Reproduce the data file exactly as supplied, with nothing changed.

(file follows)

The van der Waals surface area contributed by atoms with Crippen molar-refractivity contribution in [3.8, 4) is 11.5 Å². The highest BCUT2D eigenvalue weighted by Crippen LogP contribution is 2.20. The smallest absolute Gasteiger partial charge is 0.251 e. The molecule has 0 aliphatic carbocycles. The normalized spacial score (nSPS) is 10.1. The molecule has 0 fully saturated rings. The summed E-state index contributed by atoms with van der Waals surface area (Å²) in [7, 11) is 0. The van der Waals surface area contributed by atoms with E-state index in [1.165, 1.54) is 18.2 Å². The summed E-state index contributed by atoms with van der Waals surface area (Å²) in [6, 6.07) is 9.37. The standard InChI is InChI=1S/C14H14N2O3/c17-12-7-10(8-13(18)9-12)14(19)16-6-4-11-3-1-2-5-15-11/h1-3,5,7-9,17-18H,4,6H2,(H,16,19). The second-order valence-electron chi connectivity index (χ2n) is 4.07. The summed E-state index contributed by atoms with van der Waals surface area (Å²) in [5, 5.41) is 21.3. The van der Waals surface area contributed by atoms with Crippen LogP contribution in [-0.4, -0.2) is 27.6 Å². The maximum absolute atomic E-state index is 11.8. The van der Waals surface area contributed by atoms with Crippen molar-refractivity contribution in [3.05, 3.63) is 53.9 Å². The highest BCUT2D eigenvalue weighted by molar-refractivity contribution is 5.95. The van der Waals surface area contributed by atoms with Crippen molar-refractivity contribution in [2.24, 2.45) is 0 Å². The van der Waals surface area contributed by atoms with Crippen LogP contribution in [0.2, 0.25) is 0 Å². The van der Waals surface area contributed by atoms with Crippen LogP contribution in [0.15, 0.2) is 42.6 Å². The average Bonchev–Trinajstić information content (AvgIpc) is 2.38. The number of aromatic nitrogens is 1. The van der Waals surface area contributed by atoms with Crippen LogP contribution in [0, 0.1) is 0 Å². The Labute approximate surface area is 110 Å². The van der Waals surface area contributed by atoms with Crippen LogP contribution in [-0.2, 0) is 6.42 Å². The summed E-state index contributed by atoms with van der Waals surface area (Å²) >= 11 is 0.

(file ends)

The van der Waals surface area contributed by atoms with Crippen molar-refractivity contribution in [3.8, 4) is 11.5 Å². The highest BCUT2D eigenvalue weighted by Crippen LogP contribution is 2.20. The smallest absolute Gasteiger partial charge is 0.251 e. The molecule has 0 aliphatic carbocycles. The normalized spacial score (nSPS) is 10.1. The molecule has 0 fully saturated rings. The summed E-state index contributed by atoms with van der Waals surface area (Å²) in [7, 11) is 0. The van der Waals surface area contributed by atoms with E-state index in [1.165, 1.54) is 18.2 Å². The summed E-state index contributed by atoms with van der Waals surface area (Å²) in [6, 6.07) is 9.37. The standard InChI is InChI=1S/C14H14N2O3/c17-12-7-10(8-13(18)9-12)14(19)16-6-4-11-3-1-2-5-15-11/h1-3,5,7-9,17-18H,4,6H2,(H,16,19). The second-order valence-electron chi connectivity index (χ2n) is 4.07. The summed E-state index contributed by atoms with van der Waals surface area (Å²) in [5, 5.41) is 21.3. The van der Waals surface area contributed by atoms with Crippen LogP contribution in [-0.4, -0.2) is 27.6 Å². The maximum absolute atomic E-state index is 11.8. The van der Waals surface area contributed by atoms with Crippen molar-refractivity contribution in [3.05, 3.63) is 53.9 Å². The highest BCUT2D eigenvalue weighted by molar-refractivity contribution is 5.95. The van der Waals surface area contributed by atoms with Crippen molar-refractivity contribution in [2.24, 2.45) is 0 Å². The van der Waals surface area contributed by atoms with Crippen LogP contribution in [0.2, 0.25) is 0 Å². The van der Waals surface area contributed by atoms with Crippen LogP contribution in [0.15, 0.2) is 42.6 Å². The average Bonchev–Trinajstić information content (AvgIpc) is 2.38. The number of aromatic nitrogens is 1. The van der Waals surface area contributed by atoms with Crippen LogP contribution in [0, 0.1) is 0 Å². The Labute approximate surface area is 110 Å². The van der Waals surface area contributed by atoms with Crippen LogP contribution in [-0.2, 0) is 6.42 Å². The summed E-state index contributed by atoms with van der Waals surface area (Å²) >= 11 is 0.